It is important to distinguish between belonging to the church (to a community of fellow-followers founded by Jesus that exists invisibly and universally, throughout time and space) and belonging to a church (a particular denomination, structure, congregation or place).
Belonging to the church is integral to the christian life. If we have decided, with the help of the Holy Spirit, to follow Jesus’ Way, Truth and Life, then we are necessarily members of the universal church.
But I’m not so sure about ‘church’ in the ‘sitting in pews on a Sunday morning listening to the man at the front and giving him your money’ sense of the word. Belonging to a church might be helpful for some, at certain times, and in certain ways, but it is not always necessary for everyone. I don’t see any clear mandate from Jesus that the universal, invisible church should take any particular institutional form. There is an assumption in the New Testament that fellow-followers will gather together to encourage and support one another. But no requirement that it be done in a dusty building with a leaking roof, that there be a ‘worship team’ with electric guitars, or that there should be a pastor who calls all the shots and does all the talking.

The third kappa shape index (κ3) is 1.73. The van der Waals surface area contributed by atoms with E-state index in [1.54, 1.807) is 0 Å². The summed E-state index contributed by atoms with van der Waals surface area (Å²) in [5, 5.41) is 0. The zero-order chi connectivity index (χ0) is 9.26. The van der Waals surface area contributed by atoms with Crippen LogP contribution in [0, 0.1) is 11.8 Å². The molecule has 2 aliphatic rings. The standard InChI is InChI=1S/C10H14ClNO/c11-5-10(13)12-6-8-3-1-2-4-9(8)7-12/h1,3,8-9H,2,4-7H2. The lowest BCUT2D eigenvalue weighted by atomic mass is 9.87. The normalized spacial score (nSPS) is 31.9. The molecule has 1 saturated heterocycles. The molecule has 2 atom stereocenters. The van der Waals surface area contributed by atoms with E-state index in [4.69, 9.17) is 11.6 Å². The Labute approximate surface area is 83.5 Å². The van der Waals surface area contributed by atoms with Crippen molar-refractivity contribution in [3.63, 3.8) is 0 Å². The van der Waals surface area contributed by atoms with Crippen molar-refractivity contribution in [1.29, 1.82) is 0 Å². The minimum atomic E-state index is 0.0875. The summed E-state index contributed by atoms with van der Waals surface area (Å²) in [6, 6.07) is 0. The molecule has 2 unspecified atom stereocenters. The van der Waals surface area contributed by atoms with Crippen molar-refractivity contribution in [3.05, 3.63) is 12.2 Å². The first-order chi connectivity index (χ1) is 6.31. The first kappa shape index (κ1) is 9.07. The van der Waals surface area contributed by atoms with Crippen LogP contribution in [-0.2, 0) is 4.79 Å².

In other words, being written in the Lamb’s Book of Life is not dependent on being written in the membership rolls of any particular congregation. For many, membership of a local congregation can be a source of help, blessing and community. I don’t doubt it. For some, however, it can become an idol. It’s all about building ‘our’ church, expanding, raising more money, doing ‘exciting’ things. It’s just empire-building, and its endemic in the institutional church. It’s this sort of thing (coupled with intellectually shallow, brittle, conservative preaching) that makes the institutional church a source of frustration, misgivings and disillusionment for some of us. It actually gets in the way, for us, of authentically following Jesus.